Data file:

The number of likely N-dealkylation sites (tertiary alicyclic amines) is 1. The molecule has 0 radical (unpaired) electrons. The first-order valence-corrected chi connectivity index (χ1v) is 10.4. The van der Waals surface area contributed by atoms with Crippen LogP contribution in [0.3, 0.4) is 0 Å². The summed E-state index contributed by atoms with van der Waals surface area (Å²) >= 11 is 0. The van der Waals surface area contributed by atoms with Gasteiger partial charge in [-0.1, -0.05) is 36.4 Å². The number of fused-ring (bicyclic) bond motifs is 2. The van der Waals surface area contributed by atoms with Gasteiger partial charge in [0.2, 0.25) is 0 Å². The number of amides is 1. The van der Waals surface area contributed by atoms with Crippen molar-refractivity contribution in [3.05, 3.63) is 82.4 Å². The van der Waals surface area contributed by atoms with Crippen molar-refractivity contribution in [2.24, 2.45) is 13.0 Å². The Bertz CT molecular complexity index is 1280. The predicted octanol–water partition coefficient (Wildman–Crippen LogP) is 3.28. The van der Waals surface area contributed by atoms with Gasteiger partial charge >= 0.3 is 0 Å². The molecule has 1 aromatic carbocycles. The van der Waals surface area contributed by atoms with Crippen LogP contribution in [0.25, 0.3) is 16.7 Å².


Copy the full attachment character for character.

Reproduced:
The number of likely N-dealkylation sites (tertiary alicyclic amines) is 1. The molecule has 0 radical (unpaired) electrons. The first-order valence-corrected chi connectivity index (χ1v) is 10.4. The van der Waals surface area contributed by atoms with Crippen LogP contribution in [0.3, 0.4) is 0 Å². The summed E-state index contributed by atoms with van der Waals surface area (Å²) >= 11 is 0. The van der Waals surface area contributed by atoms with Gasteiger partial charge in [-0.1, -0.05) is 36.4 Å². The number of fused-ring (bicyclic) bond motifs is 2. The van der Waals surface area contributed by atoms with Gasteiger partial charge in [0.2, 0.25) is 0 Å². The number of amides is 1. The van der Waals surface area contributed by atoms with Crippen molar-refractivity contribution in [3.05, 3.63) is 82.4 Å². The van der Waals surface area contributed by atoms with Crippen molar-refractivity contribution in [2.24, 2.45) is 13.0 Å². The Bertz CT molecular complexity index is 1280. The predicted octanol–water partition coefficient (Wildman–Crippen LogP) is 3.28. The van der Waals surface area contributed by atoms with Gasteiger partial charge >= 0.3 is 0 Å². The molecule has 1 aromatic carbocycles. The van der Waals surface area contributed by atoms with Crippen LogP contribution in [0.25, 0.3) is 16.7 Å².